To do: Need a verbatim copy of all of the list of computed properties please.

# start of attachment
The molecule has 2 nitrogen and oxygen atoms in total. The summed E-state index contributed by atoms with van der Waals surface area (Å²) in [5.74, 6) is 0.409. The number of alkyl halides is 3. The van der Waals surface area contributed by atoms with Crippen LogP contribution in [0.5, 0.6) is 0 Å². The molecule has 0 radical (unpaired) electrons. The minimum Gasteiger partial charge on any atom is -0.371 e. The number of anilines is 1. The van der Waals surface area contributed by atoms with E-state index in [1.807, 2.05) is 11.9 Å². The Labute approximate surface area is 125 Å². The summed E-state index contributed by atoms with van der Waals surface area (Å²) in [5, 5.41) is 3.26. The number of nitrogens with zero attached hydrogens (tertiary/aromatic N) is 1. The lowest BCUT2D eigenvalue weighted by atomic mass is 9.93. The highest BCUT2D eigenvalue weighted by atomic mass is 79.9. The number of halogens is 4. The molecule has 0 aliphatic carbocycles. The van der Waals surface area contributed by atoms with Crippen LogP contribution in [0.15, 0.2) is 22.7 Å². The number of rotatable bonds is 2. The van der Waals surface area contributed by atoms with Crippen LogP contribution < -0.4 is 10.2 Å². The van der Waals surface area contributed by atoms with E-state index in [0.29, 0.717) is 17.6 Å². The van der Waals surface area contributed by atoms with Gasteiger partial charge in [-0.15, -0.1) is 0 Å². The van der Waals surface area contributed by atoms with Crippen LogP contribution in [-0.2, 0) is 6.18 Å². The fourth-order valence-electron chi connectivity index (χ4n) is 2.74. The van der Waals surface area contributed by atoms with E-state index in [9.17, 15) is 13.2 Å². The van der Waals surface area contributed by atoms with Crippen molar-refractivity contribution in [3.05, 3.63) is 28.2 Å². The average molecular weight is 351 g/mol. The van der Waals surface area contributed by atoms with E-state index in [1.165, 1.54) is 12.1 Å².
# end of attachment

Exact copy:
The molecule has 2 nitrogen and oxygen atoms in total. The summed E-state index contributed by atoms with van der Waals surface area (Å²) in [5.74, 6) is 0.409. The number of alkyl halides is 3. The van der Waals surface area contributed by atoms with Crippen LogP contribution in [0.5, 0.6) is 0 Å². The molecule has 0 radical (unpaired) electrons. The minimum Gasteiger partial charge on any atom is -0.371 e. The number of anilines is 1. The van der Waals surface area contributed by atoms with E-state index in [1.807, 2.05) is 11.9 Å². The Labute approximate surface area is 125 Å². The summed E-state index contributed by atoms with van der Waals surface area (Å²) in [5, 5.41) is 3.26. The number of nitrogens with zero attached hydrogens (tertiary/aromatic N) is 1. The lowest BCUT2D eigenvalue weighted by atomic mass is 9.93. The highest BCUT2D eigenvalue weighted by atomic mass is 79.9. The number of halogens is 4. The molecule has 0 aliphatic carbocycles. The van der Waals surface area contributed by atoms with Crippen LogP contribution in [0.15, 0.2) is 22.7 Å². The number of rotatable bonds is 2. The van der Waals surface area contributed by atoms with Crippen LogP contribution < -0.4 is 10.2 Å². The van der Waals surface area contributed by atoms with E-state index in [0.29, 0.717) is 17.6 Å². The van der Waals surface area contributed by atoms with Gasteiger partial charge in [-0.15, -0.1) is 0 Å². The van der Waals surface area contributed by atoms with Crippen LogP contribution in [-0.2, 0) is 6.18 Å². The fourth-order valence-electron chi connectivity index (χ4n) is 2.74. The van der Waals surface area contributed by atoms with E-state index in [9.17, 15) is 13.2 Å². The van der Waals surface area contributed by atoms with Crippen molar-refractivity contribution in [3.05, 3.63) is 28.2 Å². The average molecular weight is 351 g/mol. The van der Waals surface area contributed by atoms with E-state index in [1.165, 1.54) is 12.1 Å².